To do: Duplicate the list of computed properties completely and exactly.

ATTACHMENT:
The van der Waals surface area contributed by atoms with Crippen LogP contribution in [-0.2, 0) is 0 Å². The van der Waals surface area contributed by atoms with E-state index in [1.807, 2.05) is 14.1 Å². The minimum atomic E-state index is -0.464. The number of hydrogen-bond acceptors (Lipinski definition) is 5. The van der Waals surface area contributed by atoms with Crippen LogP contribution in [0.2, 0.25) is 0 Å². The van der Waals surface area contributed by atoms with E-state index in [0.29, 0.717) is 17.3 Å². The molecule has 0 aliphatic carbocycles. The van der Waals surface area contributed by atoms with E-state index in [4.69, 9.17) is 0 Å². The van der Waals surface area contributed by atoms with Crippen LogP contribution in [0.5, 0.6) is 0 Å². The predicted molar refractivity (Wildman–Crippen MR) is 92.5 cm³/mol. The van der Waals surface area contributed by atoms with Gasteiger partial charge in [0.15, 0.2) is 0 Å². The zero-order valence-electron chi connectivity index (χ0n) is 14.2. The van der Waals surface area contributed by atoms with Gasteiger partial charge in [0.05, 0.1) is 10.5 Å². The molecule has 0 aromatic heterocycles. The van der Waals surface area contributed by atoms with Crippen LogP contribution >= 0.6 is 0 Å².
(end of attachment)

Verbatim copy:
The van der Waals surface area contributed by atoms with Crippen LogP contribution in [-0.2, 0) is 0 Å². The van der Waals surface area contributed by atoms with E-state index in [1.807, 2.05) is 14.1 Å². The minimum atomic E-state index is -0.464. The number of hydrogen-bond acceptors (Lipinski definition) is 5. The van der Waals surface area contributed by atoms with Crippen LogP contribution in [0.2, 0.25) is 0 Å². The van der Waals surface area contributed by atoms with E-state index in [0.29, 0.717) is 17.3 Å². The molecule has 0 aliphatic carbocycles. The van der Waals surface area contributed by atoms with E-state index in [4.69, 9.17) is 0 Å². The van der Waals surface area contributed by atoms with Crippen LogP contribution in [0.5, 0.6) is 0 Å². The predicted molar refractivity (Wildman–Crippen MR) is 92.5 cm³/mol. The van der Waals surface area contributed by atoms with Gasteiger partial charge in [0.15, 0.2) is 0 Å². The zero-order valence-electron chi connectivity index (χ0n) is 14.2. The van der Waals surface area contributed by atoms with Gasteiger partial charge in [0.05, 0.1) is 10.5 Å². The molecule has 0 aromatic heterocycles. The van der Waals surface area contributed by atoms with Crippen LogP contribution >= 0.6 is 0 Å².